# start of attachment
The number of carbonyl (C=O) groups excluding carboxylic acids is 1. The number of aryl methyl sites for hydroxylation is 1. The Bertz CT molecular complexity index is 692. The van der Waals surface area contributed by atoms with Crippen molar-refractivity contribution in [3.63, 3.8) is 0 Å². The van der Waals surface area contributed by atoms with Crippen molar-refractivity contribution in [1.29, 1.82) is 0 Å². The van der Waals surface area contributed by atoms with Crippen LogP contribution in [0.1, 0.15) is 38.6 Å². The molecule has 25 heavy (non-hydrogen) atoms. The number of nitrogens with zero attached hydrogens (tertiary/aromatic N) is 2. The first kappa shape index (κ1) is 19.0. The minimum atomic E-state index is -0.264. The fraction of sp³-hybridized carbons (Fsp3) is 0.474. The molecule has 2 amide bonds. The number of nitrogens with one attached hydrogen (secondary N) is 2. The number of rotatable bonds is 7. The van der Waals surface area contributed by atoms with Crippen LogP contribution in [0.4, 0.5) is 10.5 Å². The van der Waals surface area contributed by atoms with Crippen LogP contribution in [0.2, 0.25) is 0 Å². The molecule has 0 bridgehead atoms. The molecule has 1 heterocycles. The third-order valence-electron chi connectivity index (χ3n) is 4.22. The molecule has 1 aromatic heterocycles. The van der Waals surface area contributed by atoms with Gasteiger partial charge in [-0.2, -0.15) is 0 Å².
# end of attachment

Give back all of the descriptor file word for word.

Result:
The number of carbonyl (C=O) groups excluding carboxylic acids is 1. The number of aryl methyl sites for hydroxylation is 1. The Bertz CT molecular complexity index is 692. The van der Waals surface area contributed by atoms with Crippen molar-refractivity contribution in [3.63, 3.8) is 0 Å². The van der Waals surface area contributed by atoms with Crippen molar-refractivity contribution in [1.29, 1.82) is 0 Å². The van der Waals surface area contributed by atoms with Crippen LogP contribution in [0.1, 0.15) is 38.6 Å². The molecule has 25 heavy (non-hydrogen) atoms. The number of nitrogens with zero attached hydrogens (tertiary/aromatic N) is 2. The first kappa shape index (κ1) is 19.0. The minimum atomic E-state index is -0.264. The fraction of sp³-hybridized carbons (Fsp3) is 0.474. The molecule has 2 amide bonds. The number of nitrogens with one attached hydrogen (secondary N) is 2. The number of rotatable bonds is 7. The van der Waals surface area contributed by atoms with Crippen LogP contribution in [0.4, 0.5) is 10.5 Å². The van der Waals surface area contributed by atoms with Crippen LogP contribution in [0.2, 0.25) is 0 Å². The molecule has 0 bridgehead atoms. The molecule has 1 heterocycles. The third-order valence-electron chi connectivity index (χ3n) is 4.22. The molecule has 1 aromatic heterocycles. The van der Waals surface area contributed by atoms with Gasteiger partial charge in [-0.2, -0.15) is 0 Å².